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Archive for the 'Digital Technology and Policy Laboratory' Category

The Infinite Game of Disinformation

Alex Shepherd15 October 2020

Alex Shepherd (@palexshepherd) is a nationally recognised subject matter expert on disinformation. He has delivered talks on the subject at the University of Oxford and the University of Cambridge, and has actively engaged with representatives from the UK government’s Sub-Committee on Disinformation. He is currently a senior AI researcher at Oxford Brookes University and a Digital Technologies and Policy MPA candidate at UCL STEaPP. 

Disinformation is one of the most important issues we face today, not only due to the massive social impact and disruption it creates globally, but also due to its exceptionally robust nature. This blog post, inspired by the tweetstorm “Some thoughts on disinformation”, attempts to explain disinformation’s robustness through the lens of game theory and analysis of technology trends.

Man using tablet to view fake news website

The concept of infinite games and finite games was popularised by Simon Sinek in his book, The Infinite Game, and at a keynote speech he delivered at a New York Times event. The book was influenced, in part, by James P. Carse’s book Finite and Infinite Games, which in turn was influenced by basic game theory.

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COVID-19: IoT and Cybersecurity

fredrikskippervold27 August 2020

Fredrik Johan Skippervold is a UCL MPA Graduate within Digital Technologies and Policy 18/19. He holds a Bachelor of Law with Spanish and is currently a researcher in the PETRAS National Centre of Excellence for IoT Systems Cybersecurity.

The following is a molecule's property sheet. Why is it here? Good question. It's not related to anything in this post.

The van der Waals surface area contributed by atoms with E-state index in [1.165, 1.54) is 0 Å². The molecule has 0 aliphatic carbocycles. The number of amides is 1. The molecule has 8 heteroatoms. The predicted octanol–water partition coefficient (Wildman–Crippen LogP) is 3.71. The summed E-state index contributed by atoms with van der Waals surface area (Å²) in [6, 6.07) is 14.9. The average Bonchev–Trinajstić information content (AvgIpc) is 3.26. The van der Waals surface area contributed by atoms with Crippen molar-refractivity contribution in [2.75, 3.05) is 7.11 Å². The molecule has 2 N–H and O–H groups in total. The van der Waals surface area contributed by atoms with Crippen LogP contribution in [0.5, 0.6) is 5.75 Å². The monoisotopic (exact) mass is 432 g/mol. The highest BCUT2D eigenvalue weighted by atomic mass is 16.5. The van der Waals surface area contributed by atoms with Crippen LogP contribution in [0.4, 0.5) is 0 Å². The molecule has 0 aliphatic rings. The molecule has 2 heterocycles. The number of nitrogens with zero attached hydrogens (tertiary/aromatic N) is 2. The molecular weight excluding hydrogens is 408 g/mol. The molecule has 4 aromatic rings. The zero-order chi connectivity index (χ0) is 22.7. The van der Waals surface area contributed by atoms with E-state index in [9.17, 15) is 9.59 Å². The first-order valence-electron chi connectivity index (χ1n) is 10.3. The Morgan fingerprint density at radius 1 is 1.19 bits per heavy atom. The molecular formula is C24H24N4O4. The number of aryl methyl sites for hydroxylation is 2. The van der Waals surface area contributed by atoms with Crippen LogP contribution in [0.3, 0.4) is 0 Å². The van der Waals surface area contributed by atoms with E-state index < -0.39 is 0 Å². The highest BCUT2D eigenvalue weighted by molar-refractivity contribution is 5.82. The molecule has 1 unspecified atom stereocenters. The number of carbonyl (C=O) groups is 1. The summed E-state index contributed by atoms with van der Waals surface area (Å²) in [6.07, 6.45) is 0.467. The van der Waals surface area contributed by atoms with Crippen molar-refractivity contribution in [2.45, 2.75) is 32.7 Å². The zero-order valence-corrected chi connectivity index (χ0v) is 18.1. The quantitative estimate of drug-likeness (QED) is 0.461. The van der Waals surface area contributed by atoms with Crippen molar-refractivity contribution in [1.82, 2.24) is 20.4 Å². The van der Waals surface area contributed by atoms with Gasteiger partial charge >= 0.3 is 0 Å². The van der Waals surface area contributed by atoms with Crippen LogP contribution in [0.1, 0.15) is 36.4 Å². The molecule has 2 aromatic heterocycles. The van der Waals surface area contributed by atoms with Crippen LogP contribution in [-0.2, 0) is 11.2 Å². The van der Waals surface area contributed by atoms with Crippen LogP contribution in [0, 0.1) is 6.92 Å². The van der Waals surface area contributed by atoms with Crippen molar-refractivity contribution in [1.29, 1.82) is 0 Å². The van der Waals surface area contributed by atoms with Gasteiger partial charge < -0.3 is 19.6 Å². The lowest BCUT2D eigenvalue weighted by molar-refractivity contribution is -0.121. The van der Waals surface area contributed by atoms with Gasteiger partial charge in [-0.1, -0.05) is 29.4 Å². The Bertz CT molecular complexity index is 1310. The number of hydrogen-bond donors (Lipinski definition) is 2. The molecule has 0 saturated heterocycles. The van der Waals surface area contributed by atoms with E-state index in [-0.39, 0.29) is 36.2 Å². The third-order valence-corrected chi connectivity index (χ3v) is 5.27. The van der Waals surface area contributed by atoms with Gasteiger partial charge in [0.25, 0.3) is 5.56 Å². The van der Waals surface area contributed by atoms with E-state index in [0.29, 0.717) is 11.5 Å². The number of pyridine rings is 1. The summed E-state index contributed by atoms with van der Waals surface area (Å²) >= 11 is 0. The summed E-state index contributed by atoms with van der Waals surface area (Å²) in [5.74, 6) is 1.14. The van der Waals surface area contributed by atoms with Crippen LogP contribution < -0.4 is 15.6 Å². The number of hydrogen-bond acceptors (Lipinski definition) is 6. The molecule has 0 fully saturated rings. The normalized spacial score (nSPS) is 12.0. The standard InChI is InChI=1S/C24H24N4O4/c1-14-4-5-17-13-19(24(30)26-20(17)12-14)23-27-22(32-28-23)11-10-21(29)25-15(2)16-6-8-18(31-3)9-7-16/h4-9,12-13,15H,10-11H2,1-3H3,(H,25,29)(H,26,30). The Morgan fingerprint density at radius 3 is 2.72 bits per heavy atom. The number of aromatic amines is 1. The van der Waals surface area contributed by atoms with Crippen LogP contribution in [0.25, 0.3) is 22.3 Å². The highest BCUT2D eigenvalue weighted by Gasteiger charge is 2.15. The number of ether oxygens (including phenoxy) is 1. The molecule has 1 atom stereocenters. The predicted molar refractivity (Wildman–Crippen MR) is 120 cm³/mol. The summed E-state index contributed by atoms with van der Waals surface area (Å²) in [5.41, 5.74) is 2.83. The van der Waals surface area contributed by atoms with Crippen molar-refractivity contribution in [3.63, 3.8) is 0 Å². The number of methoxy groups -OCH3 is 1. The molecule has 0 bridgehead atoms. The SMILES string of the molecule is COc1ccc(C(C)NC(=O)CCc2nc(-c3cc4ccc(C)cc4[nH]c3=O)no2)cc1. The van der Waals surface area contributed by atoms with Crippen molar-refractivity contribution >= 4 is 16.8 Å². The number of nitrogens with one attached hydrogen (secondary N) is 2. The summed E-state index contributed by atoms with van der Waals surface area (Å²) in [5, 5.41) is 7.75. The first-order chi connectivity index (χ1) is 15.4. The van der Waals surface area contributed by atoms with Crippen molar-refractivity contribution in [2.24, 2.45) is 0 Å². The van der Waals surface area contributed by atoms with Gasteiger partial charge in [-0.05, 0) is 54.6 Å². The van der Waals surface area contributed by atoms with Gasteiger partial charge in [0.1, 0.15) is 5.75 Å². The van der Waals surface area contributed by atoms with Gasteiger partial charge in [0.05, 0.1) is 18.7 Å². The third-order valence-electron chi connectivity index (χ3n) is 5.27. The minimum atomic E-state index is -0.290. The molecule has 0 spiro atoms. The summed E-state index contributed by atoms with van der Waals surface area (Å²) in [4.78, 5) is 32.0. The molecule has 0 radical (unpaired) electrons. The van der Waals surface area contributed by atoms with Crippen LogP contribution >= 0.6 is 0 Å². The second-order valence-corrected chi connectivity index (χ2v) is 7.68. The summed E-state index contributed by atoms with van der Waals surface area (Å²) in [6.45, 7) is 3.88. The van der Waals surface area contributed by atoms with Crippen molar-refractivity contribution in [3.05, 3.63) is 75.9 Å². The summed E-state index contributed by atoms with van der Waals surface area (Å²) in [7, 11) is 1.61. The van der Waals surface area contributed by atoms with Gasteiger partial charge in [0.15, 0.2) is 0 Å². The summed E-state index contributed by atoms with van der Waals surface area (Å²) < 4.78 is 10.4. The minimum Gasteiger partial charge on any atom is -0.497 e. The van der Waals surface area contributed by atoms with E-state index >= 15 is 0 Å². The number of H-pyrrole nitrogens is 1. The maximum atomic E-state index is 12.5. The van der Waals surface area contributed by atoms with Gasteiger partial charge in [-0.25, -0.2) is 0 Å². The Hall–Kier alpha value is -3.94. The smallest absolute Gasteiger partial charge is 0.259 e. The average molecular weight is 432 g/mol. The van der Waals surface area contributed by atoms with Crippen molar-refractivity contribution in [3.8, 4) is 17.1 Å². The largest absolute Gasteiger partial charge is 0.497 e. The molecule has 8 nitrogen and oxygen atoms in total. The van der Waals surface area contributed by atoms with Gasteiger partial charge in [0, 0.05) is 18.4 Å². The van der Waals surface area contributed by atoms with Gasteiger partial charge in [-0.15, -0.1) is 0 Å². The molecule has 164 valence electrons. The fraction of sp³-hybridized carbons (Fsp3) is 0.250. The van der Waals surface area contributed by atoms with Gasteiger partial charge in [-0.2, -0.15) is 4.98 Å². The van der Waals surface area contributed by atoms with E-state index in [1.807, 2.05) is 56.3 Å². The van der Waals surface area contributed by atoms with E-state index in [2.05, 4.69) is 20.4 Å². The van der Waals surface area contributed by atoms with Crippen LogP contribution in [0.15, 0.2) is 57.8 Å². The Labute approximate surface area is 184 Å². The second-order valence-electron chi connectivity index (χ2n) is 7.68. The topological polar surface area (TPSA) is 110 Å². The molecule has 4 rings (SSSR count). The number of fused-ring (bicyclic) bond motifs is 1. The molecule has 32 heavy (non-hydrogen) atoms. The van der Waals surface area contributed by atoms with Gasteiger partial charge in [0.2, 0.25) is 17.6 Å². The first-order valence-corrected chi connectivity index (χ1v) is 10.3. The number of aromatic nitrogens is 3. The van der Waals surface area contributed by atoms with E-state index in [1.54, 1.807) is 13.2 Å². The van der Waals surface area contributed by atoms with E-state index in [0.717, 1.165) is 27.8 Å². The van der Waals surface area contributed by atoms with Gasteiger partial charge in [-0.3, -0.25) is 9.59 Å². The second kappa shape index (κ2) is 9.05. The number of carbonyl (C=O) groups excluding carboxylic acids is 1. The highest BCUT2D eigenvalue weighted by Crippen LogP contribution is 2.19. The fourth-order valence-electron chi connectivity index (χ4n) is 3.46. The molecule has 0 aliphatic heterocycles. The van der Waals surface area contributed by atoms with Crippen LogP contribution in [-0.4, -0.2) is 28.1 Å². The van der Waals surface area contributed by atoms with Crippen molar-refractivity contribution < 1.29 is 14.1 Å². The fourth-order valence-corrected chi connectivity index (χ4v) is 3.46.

Introduction

Over the past four months (April – July) my colleague Dr Catherine Wheller and I have been following the impacts of COVID-19 on cybersecurity and the Internet of Things (IoT) within the UK and beyond. The pandemic has inspired a range of IoT innovations to help stop the spread of the virus. We have written weekly landscape briefings (LB) that provide up to date information on the latest developments in this area. In this blog I will talk about how we set about collecting information and how we put together these reports, as well as highlight some of the major developments which include discussions surrounding privacy and ethics. To note, a final summary briefing will be posted alongside this blogpost. The summary, which can be found here, includes a detailed timeline of events, provides an overview of how IoT devices are helping to stop the spread of the virus (UK and globally) and presents discussions around so-called ‘immunity passports’.

Cybersecurity

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Coordinating Innovation (Policy): an Introduction to my PhD Research Topic

Andreas P Kopp11 August 2020

Andreas Kopp, a final year PhD candidate at UCL STEaPP and UCL IIPP and member of the Digital Technologies Policy Lab, elaborates on his doctoral research project and explains what’s so difficult about governing innovation. 

The challenge of innovation policy is coordination

There are no simple, prescribed solutions to such global issues as mitigating climate change or ensuring sustainable urban mobility. Instead, these require long-term contributions of many different economic sectors, governments, public agencies, and individual stakeholders. Increasingly, governments avert to drafting ‘mission-oriented’ innovation policies, i.e. systemic policies that cut across sectors in an attempt to enable the purposeful innovation of technologies towards a desired direction, rather than prescribing a closely defined solution. In other words, governments are ‘tilting the playing field’.